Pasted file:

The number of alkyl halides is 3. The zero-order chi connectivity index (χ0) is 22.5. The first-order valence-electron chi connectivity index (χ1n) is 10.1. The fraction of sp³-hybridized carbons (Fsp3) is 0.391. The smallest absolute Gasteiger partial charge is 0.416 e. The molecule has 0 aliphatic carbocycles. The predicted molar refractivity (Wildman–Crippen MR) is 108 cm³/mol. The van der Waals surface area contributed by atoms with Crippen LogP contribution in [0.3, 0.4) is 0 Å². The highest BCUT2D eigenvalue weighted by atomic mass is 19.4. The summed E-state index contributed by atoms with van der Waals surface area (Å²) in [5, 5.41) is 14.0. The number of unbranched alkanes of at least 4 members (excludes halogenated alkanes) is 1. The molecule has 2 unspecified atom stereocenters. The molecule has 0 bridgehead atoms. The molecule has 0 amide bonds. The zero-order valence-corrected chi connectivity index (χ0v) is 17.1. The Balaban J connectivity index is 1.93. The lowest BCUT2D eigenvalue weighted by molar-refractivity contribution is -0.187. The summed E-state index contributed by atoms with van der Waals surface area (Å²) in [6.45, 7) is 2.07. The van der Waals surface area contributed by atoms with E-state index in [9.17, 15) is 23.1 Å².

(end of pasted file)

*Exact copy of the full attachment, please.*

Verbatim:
The number of alkyl halides is 3. The zero-order chi connectivity index (χ0) is 22.5. The first-order valence-electron chi connectivity index (χ1n) is 10.1. The fraction of sp³-hybridized carbons (Fsp3) is 0.391. The smallest absolute Gasteiger partial charge is 0.416 e. The molecule has 0 aliphatic carbocycles. The predicted molar refractivity (Wildman–Crippen MR) is 108 cm³/mol. The van der Waals surface area contributed by atoms with Crippen LogP contribution in [0.3, 0.4) is 0 Å². The highest BCUT2D eigenvalue weighted by atomic mass is 19.4. The summed E-state index contributed by atoms with van der Waals surface area (Å²) in [5, 5.41) is 14.0. The number of unbranched alkanes of at least 4 members (excludes halogenated alkanes) is 1. The molecule has 2 unspecified atom stereocenters. The molecule has 0 bridgehead atoms. The molecule has 0 amide bonds. The zero-order valence-corrected chi connectivity index (χ0v) is 17.1. The Balaban J connectivity index is 1.93. The lowest BCUT2D eigenvalue weighted by molar-refractivity contribution is -0.187. The summed E-state index contributed by atoms with van der Waals surface area (Å²) in [6.45, 7) is 2.07. The van der Waals surface area contributed by atoms with E-state index in [9.17, 15) is 23.1 Å².